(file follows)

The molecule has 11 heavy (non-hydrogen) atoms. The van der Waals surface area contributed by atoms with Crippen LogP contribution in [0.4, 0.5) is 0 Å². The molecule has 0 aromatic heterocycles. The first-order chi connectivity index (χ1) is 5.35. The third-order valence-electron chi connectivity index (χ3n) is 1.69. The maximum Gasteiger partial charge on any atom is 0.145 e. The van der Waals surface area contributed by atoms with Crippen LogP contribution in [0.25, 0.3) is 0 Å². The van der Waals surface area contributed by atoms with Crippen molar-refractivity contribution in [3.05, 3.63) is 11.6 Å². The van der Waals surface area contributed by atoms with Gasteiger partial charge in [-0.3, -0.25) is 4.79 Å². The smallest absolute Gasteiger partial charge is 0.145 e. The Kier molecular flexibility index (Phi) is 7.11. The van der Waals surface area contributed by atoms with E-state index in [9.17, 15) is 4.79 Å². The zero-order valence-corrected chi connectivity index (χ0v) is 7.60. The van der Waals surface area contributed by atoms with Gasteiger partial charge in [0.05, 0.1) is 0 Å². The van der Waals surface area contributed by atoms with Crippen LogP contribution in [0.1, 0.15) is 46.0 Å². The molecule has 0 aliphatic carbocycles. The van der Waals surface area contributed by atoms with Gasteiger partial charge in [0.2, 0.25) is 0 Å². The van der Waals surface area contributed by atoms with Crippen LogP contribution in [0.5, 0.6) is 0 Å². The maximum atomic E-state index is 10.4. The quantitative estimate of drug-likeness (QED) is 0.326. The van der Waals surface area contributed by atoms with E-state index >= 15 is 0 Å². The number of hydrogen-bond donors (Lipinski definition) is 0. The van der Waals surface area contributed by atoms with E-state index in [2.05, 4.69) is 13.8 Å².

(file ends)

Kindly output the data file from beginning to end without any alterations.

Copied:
The molecule has 11 heavy (non-hydrogen) atoms. The van der Waals surface area contributed by atoms with Crippen LogP contribution in [0.4, 0.5) is 0 Å². The molecule has 0 aromatic heterocycles. The first-order chi connectivity index (χ1) is 5.35. The third-order valence-electron chi connectivity index (χ3n) is 1.69. The maximum Gasteiger partial charge on any atom is 0.145 e. The van der Waals surface area contributed by atoms with Crippen LogP contribution in [0.25, 0.3) is 0 Å². The van der Waals surface area contributed by atoms with Crippen molar-refractivity contribution in [3.05, 3.63) is 11.6 Å². The van der Waals surface area contributed by atoms with Gasteiger partial charge in [-0.3, -0.25) is 4.79 Å². The smallest absolute Gasteiger partial charge is 0.145 e. The Kier molecular flexibility index (Phi) is 7.11. The van der Waals surface area contributed by atoms with E-state index in [9.17, 15) is 4.79 Å². The zero-order valence-corrected chi connectivity index (χ0v) is 7.60. The van der Waals surface area contributed by atoms with Gasteiger partial charge in [0.05, 0.1) is 0 Å². The van der Waals surface area contributed by atoms with Crippen LogP contribution in [0.1, 0.15) is 46.0 Å². The molecule has 0 aliphatic carbocycles. The van der Waals surface area contributed by atoms with Gasteiger partial charge in [0.2, 0.25) is 0 Å². The van der Waals surface area contributed by atoms with Crippen LogP contribution in [0.5, 0.6) is 0 Å². The maximum atomic E-state index is 10.4. The quantitative estimate of drug-likeness (QED) is 0.326. The van der Waals surface area contributed by atoms with E-state index >= 15 is 0 Å². The number of hydrogen-bond donors (Lipinski definition) is 0. The van der Waals surface area contributed by atoms with E-state index in [2.05, 4.69) is 13.8 Å².